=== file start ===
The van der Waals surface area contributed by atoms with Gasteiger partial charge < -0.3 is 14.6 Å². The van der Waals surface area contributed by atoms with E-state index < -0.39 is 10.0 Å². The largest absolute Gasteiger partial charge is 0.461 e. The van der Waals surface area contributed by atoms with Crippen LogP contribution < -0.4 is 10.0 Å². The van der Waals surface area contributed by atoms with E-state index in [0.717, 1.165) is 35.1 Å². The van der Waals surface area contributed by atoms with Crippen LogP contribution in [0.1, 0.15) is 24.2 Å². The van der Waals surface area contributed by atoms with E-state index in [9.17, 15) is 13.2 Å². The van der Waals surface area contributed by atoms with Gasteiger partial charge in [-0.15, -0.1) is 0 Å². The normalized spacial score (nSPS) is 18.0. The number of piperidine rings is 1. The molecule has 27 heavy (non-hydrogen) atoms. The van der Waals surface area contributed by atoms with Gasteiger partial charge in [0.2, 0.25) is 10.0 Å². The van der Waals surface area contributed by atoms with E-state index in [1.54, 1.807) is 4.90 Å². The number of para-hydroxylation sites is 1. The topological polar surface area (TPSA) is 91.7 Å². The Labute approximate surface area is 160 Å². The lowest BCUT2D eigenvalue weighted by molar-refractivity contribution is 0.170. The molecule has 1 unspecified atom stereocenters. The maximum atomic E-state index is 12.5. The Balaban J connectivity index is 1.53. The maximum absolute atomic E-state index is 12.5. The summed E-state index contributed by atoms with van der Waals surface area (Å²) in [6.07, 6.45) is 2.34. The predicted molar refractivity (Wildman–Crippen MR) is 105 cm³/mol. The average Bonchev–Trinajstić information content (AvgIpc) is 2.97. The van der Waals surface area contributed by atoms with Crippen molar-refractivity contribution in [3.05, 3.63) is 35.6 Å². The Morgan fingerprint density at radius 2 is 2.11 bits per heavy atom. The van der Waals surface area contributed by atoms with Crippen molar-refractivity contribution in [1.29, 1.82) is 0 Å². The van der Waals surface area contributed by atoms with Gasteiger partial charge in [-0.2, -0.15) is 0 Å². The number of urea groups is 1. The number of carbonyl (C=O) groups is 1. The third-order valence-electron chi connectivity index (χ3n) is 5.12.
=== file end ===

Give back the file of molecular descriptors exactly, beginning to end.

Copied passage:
The van der Waals surface area contributed by atoms with Gasteiger partial charge < -0.3 is 14.6 Å². The van der Waals surface area contributed by atoms with E-state index < -0.39 is 10.0 Å². The largest absolute Gasteiger partial charge is 0.461 e. The van der Waals surface area contributed by atoms with Crippen LogP contribution < -0.4 is 10.0 Å². The van der Waals surface area contributed by atoms with E-state index in [0.717, 1.165) is 35.1 Å². The van der Waals surface area contributed by atoms with Crippen LogP contribution in [0.1, 0.15) is 24.2 Å². The van der Waals surface area contributed by atoms with E-state index in [9.17, 15) is 13.2 Å². The van der Waals surface area contributed by atoms with Gasteiger partial charge in [-0.15, -0.1) is 0 Å². The normalized spacial score (nSPS) is 18.0. The number of piperidine rings is 1. The molecule has 27 heavy (non-hydrogen) atoms. The van der Waals surface area contributed by atoms with Gasteiger partial charge in [0.2, 0.25) is 10.0 Å². The van der Waals surface area contributed by atoms with E-state index in [1.54, 1.807) is 4.90 Å². The number of para-hydroxylation sites is 1. The topological polar surface area (TPSA) is 91.7 Å². The Labute approximate surface area is 160 Å². The lowest BCUT2D eigenvalue weighted by molar-refractivity contribution is 0.170. The molecule has 1 unspecified atom stereocenters. The maximum atomic E-state index is 12.5. The Balaban J connectivity index is 1.53. The maximum absolute atomic E-state index is 12.5. The summed E-state index contributed by atoms with van der Waals surface area (Å²) in [6.07, 6.45) is 2.34. The predicted molar refractivity (Wildman–Crippen MR) is 105 cm³/mol. The average Bonchev–Trinajstić information content (AvgIpc) is 2.97. The van der Waals surface area contributed by atoms with Crippen molar-refractivity contribution in [3.05, 3.63) is 35.6 Å². The Morgan fingerprint density at radius 2 is 2.11 bits per heavy atom. The van der Waals surface area contributed by atoms with Crippen molar-refractivity contribution in [1.29, 1.82) is 0 Å². The van der Waals surface area contributed by atoms with Gasteiger partial charge in [-0.2, -0.15) is 0 Å². The number of urea groups is 1. The number of carbonyl (C=O) groups is 1. The third-order valence-electron chi connectivity index (χ3n) is 5.12.